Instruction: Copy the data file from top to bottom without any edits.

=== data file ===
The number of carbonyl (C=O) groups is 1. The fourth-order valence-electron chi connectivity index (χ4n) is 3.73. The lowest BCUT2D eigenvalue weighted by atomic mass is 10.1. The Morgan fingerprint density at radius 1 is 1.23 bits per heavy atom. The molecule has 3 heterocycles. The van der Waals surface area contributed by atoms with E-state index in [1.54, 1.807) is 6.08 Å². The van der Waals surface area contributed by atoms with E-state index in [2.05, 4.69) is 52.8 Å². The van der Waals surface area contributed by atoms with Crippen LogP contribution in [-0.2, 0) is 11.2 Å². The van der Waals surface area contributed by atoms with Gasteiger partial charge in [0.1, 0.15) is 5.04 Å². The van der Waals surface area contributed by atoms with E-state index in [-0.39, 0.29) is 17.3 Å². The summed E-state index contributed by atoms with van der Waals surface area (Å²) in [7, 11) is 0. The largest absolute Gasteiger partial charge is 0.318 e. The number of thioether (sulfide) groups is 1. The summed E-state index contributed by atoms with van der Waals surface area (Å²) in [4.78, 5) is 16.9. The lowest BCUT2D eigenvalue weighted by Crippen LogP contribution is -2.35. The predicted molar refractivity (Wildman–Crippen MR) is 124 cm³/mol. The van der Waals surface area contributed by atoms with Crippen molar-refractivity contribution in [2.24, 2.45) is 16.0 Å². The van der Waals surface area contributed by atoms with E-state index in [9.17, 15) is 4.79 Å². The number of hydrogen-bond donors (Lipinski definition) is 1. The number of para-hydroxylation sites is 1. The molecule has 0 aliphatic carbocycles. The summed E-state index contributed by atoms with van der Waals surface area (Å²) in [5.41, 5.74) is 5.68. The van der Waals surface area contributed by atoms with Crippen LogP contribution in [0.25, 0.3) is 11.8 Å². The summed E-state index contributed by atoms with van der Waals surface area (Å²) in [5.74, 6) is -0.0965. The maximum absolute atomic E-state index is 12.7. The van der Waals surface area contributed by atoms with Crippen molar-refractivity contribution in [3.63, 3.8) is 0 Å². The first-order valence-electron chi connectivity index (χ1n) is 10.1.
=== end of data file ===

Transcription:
The number of carbonyl (C=O) groups is 1. The fourth-order valence-electron chi connectivity index (χ4n) is 3.73. The lowest BCUT2D eigenvalue weighted by atomic mass is 10.1. The Morgan fingerprint density at radius 1 is 1.23 bits per heavy atom. The molecule has 3 heterocycles. The van der Waals surface area contributed by atoms with E-state index in [1.54, 1.807) is 6.08 Å². The van der Waals surface area contributed by atoms with E-state index in [2.05, 4.69) is 52.8 Å². The van der Waals surface area contributed by atoms with Crippen LogP contribution in [-0.2, 0) is 11.2 Å². The van der Waals surface area contributed by atoms with Gasteiger partial charge in [0.1, 0.15) is 5.04 Å². The van der Waals surface area contributed by atoms with E-state index in [-0.39, 0.29) is 17.3 Å². The summed E-state index contributed by atoms with van der Waals surface area (Å²) in [7, 11) is 0. The largest absolute Gasteiger partial charge is 0.318 e. The number of thioether (sulfide) groups is 1. The summed E-state index contributed by atoms with van der Waals surface area (Å²) in [4.78, 5) is 16.9. The lowest BCUT2D eigenvalue weighted by Crippen LogP contribution is -2.35. The predicted molar refractivity (Wildman–Crippen MR) is 124 cm³/mol. The van der Waals surface area contributed by atoms with Crippen molar-refractivity contribution in [2.24, 2.45) is 16.0 Å². The van der Waals surface area contributed by atoms with E-state index in [9.17, 15) is 4.79 Å². The number of hydrogen-bond donors (Lipinski definition) is 1. The number of para-hydroxylation sites is 1. The molecule has 0 aliphatic carbocycles. The summed E-state index contributed by atoms with van der Waals surface area (Å²) in [5.41, 5.74) is 5.68. The van der Waals surface area contributed by atoms with Crippen LogP contribution in [0.25, 0.3) is 11.8 Å². The summed E-state index contributed by atoms with van der Waals surface area (Å²) in [5.74, 6) is -0.0965. The maximum absolute atomic E-state index is 12.7. The van der Waals surface area contributed by atoms with Crippen molar-refractivity contribution in [3.63, 3.8) is 0 Å². The first-order valence-electron chi connectivity index (χ1n) is 10.1.